Rather than pursuing a law cracking down on hate crimes, the Palo Alto City Council voted to increase community education and outreach during its Monday council meeting on May 9. The council also opted to work with the Federal Bureau of Investigation to deal with hate crimes in Palo Alto — a decision proposed and supported by Palo Alto’s Human Rights Committee.
Council members unanimously agreed that increased community awareness and education would benefit the city more than a punitive legal measure, leading the council to drop a law proposed by Councilmember Greg Tanaka that would make hate speech a misdemeanor.
At a policy and services meeting last September, Tanaka proposed the local law that would make hate speech a misdemeanor, evoking the discussion on how to deal with hate incidents. The increased crackdown on hate crimes was motivated by several high-profile hate incidents, most notably a conflict in Fuki Sushi where a customer shouted insults and racial slurs at a restaurant staff member.
Other recent incidents included the dissemination of antisemitic flyers in February and the threatening of a senior pastor last August — an action suspected to be tied to her public support of the Black Lives Matter movement.
Tanaka argued in September that a more robust response to hate incidents was necessary to combat the “underreported issue.”
“It sounds like maybe people are okay going to website reporting but not necessarily making a police report about it,” Tanaka said in a September policy and services committee meeting. “Even if the action is small, like a $100 fine, something where it says this kind of action, this kind of behavior is not right and not acceptable in our city.”
The law received opposition from residents and council members alike, however. Resident Aram James said the law “flies in the face of the constitution,” as it could violate the First Amendment. As hate speech is currently protected under the Constitution, a misdemeanor law on hate speech could present a legal conflict for the council.
Tanaka ultimately supported the motion to drop the proposed law after talking with Palo Alto staff and various residents during appointments. However, he said that he still wished for more direct ways to combat hate in Palo Alto.
The council also voted to support Assembly Bill 1947, a bill currently being circulated in the House of Representatives. The bill would require all local law enforcement agencies to adopt hate crimes policies and formally report hate crimes to the Department of Justice.
“The police department’s goal is to prevent any obstacles that would prohibit anyone from reporting hate incidents or hate crimes,” Assistant Police Chief Andrew Binder said. “Anything we can do to partner with the H.R.C. [Human Rights Committee] or other options we’d be interested in hearing.”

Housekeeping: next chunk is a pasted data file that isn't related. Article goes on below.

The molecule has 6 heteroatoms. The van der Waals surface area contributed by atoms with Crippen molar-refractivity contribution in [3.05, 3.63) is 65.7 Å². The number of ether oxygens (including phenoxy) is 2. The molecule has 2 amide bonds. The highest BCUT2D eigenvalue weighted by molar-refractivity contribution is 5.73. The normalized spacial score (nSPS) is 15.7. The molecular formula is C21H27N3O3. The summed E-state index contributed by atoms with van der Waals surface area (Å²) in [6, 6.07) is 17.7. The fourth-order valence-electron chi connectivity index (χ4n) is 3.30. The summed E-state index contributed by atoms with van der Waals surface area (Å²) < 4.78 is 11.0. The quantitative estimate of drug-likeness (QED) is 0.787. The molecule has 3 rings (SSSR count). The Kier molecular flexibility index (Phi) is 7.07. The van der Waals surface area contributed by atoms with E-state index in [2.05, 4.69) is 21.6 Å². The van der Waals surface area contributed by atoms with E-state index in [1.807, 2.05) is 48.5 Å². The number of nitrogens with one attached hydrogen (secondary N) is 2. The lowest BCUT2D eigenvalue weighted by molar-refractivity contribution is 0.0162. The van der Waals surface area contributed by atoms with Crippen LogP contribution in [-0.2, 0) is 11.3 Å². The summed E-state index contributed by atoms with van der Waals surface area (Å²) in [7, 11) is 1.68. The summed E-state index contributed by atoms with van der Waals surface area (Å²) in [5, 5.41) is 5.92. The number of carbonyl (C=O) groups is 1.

What the Federal Bureau of Investigation can offer is still to be determined. A few months ago, two Human Rights Committee commissioners went to a briefing by the bureau about a community education program that could apply to Palo Alto. The city staff is still working with a representative of Representative Anna Eshoo to arrange a meeting.
While the city council voted unanimously to request bureau assistance, some residents opposed it, including James and resident Rebecca Eisenberg.
“We should not trust the people that caused the problem to fix the problem; that is not a rational strategy,” Eisenberg said. “Like Aram [James], I believe bringing in any crime-fighting force will probably not be as effective as bringing in a community organization like the ACLU [American Civil Liberties Union].”
Councilmember Greer Stone conceded that the bureau has had a “troubling and at times racist” past with hate crimes, however, he and other councilmembers said they felt the bureau could offer valuable educational resources. Stone said the possible addition of a bureau’s strategic unit could also spark interest in the issue among residents.
The council will be working with San Francisco’s F.B.I. field office using its new strategy to conduct community outreach to spread awareness, build trust and encourage additional reporting of hate crimes and incidents. The strategy also entails working with local law enforcement.
Other community members also supported an increase in community outreach regarding hate crimes; Resident Kat Snyder suggested increasing community outreach through the public library system, and resident Bob Moss advocated for increased police activity and cooperation with neighborhood associations.
“We have a problem and we shouldn’t ignore it,” Moss said. “We should accentuate the problems and their solution. One of the solutions, obviously, is to get the police more involved. … I think it’d be a good idea for people from city hall, whether it be council members or city staff, to go around in the community and work with neighborhood associations and organizations like churches, synagogues and so on.”